Meanwhile, Hinshaw says Domino's has experimented with other styles: dime-sized mini-pepperoni, which burned up, and larger versions, which failed to cup up or bake right, Domino’s mostly figured out that America’s favorite pizza topping is already just the right size—and not going anywhere. “It may change,” says Hinshaw, “but it won’t diminish or go away.” In fact, he thinks America might be just at the beginning of a pepperoni heyday, suggesting that in this era of endless choice, the question won’t just be if you want pepperoni, but which kind: extra-spicy, crispy, thick, thin, or even sausage sliced to behave like pepperoni.

That staying power comes because in America, pepperoni is an essential part of the pizza. It's the default for Little Caesar's Hot-n-Ready. And Pizza Today wrote about a woman who considered "plain" pizza to include pepperoni. Even Ezzo himself jokes that he calls pepperoni "emoji pizza," because it's so iconic. "Something about how pepperoni looks on a pizza completes the slice." Through all the health trends and diets moving away from meat, pepperoni continues to blast upward in popularity. Ezzo has been asked for vegan versions, because even those who shun meat can't fathom a pizza without pepperoni. "Something about the red spots just looks so appealing." Ollie Wagner, who designed that famous pizza emoji, agrees. When he first made it in 2008, the Albuquerque man said, "it was fun to draw," it looked good graphically, and everyone who saw it knew exactly what it was. "It's the iconic pizza, it makes for a good slice." Also, he adds, "I, personally, love pepperoni."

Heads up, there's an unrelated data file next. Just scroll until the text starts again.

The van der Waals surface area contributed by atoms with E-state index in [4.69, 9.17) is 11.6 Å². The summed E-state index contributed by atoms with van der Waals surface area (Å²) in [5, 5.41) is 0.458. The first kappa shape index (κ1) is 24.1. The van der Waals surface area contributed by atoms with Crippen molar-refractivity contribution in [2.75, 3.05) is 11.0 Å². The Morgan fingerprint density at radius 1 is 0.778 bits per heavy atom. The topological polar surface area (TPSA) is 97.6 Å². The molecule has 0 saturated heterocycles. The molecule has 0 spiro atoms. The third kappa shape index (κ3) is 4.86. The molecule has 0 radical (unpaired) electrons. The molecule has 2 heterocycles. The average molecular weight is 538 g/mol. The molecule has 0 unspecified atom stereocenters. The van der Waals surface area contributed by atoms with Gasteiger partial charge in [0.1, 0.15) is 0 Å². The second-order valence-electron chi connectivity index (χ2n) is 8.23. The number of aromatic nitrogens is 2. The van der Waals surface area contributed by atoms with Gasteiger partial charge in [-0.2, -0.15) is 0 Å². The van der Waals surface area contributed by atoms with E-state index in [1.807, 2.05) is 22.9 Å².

And who doesn't? Ezzo says he gets hungry just looking at the emoji, imagining them to be the cupping slices he sells, with their little pools of grease and enticing char. "It's very instagrammable," he says, "but I remind people it tastes even better than it looks."

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Award-winning food and travel writer Naomi Tomky uses her unrelenting enthusiasm as an eater, photographer, and writer to propel herself around the world. Follow her on Twitter @Gastrognome and on Instagram @the_gastrognome.